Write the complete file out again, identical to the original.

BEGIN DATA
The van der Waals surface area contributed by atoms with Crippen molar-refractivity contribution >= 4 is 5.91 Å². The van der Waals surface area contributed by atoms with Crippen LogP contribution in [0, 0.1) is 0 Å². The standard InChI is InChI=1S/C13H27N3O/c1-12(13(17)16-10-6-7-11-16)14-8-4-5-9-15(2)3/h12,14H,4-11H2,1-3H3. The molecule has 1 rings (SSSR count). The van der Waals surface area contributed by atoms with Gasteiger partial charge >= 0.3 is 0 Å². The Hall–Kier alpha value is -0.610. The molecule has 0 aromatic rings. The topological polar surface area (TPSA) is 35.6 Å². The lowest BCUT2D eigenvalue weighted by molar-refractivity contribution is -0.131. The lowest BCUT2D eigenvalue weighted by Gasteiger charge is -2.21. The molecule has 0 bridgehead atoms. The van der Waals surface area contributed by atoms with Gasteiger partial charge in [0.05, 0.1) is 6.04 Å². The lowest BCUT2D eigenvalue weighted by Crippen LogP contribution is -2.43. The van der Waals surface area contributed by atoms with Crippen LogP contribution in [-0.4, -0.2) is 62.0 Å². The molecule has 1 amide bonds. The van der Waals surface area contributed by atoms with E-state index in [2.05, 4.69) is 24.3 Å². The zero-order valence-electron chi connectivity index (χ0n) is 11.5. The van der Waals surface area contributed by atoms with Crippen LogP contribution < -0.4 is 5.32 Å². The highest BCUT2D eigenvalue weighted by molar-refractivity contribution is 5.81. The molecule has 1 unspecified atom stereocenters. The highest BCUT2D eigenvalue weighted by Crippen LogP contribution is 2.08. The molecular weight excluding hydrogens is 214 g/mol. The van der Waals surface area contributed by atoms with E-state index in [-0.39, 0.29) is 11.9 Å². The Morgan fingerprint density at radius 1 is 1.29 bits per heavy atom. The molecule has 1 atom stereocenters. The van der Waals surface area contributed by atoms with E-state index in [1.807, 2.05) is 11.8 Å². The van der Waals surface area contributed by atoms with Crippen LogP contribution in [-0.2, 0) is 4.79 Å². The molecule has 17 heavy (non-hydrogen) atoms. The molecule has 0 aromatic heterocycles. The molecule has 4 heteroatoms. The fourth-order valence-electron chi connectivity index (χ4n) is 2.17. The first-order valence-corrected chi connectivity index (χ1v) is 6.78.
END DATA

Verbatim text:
The van der Waals surface area contributed by atoms with Crippen molar-refractivity contribution >= 4 is 5.91 Å². The van der Waals surface area contributed by atoms with Crippen LogP contribution in [0, 0.1) is 0 Å². The standard InChI is InChI=1S/C13H27N3O/c1-12(13(17)16-10-6-7-11-16)14-8-4-5-9-15(2)3/h12,14H,4-11H2,1-3H3. The molecule has 1 rings (SSSR count). The van der Waals surface area contributed by atoms with Gasteiger partial charge >= 0.3 is 0 Å². The Hall–Kier alpha value is -0.610. The molecule has 0 aromatic rings. The topological polar surface area (TPSA) is 35.6 Å². The lowest BCUT2D eigenvalue weighted by molar-refractivity contribution is -0.131. The lowest BCUT2D eigenvalue weighted by Gasteiger charge is -2.21. The molecule has 0 bridgehead atoms. The van der Waals surface area contributed by atoms with Gasteiger partial charge in [0.05, 0.1) is 6.04 Å². The lowest BCUT2D eigenvalue weighted by Crippen LogP contribution is -2.43. The van der Waals surface area contributed by atoms with Crippen LogP contribution in [-0.4, -0.2) is 62.0 Å². The molecule has 1 amide bonds. The van der Waals surface area contributed by atoms with E-state index in [2.05, 4.69) is 24.3 Å². The zero-order valence-electron chi connectivity index (χ0n) is 11.5. The van der Waals surface area contributed by atoms with Crippen LogP contribution < -0.4 is 5.32 Å². The highest BCUT2D eigenvalue weighted by molar-refractivity contribution is 5.81. The molecule has 1 unspecified atom stereocenters. The highest BCUT2D eigenvalue weighted by Crippen LogP contribution is 2.08. The molecular weight excluding hydrogens is 214 g/mol. The van der Waals surface area contributed by atoms with E-state index in [-0.39, 0.29) is 11.9 Å². The Morgan fingerprint density at radius 1 is 1.29 bits per heavy atom. The molecule has 1 atom stereocenters. The van der Waals surface area contributed by atoms with E-state index in [1.807, 2.05) is 11.8 Å². The van der Waals surface area contributed by atoms with Crippen LogP contribution in [-0.2, 0) is 4.79 Å². The molecule has 17 heavy (non-hydrogen) atoms. The molecule has 0 aromatic heterocycles. The molecule has 4 heteroatoms. The fourth-order valence-electron chi connectivity index (χ4n) is 2.17. The first-order valence-corrected chi connectivity index (χ1v) is 6.78.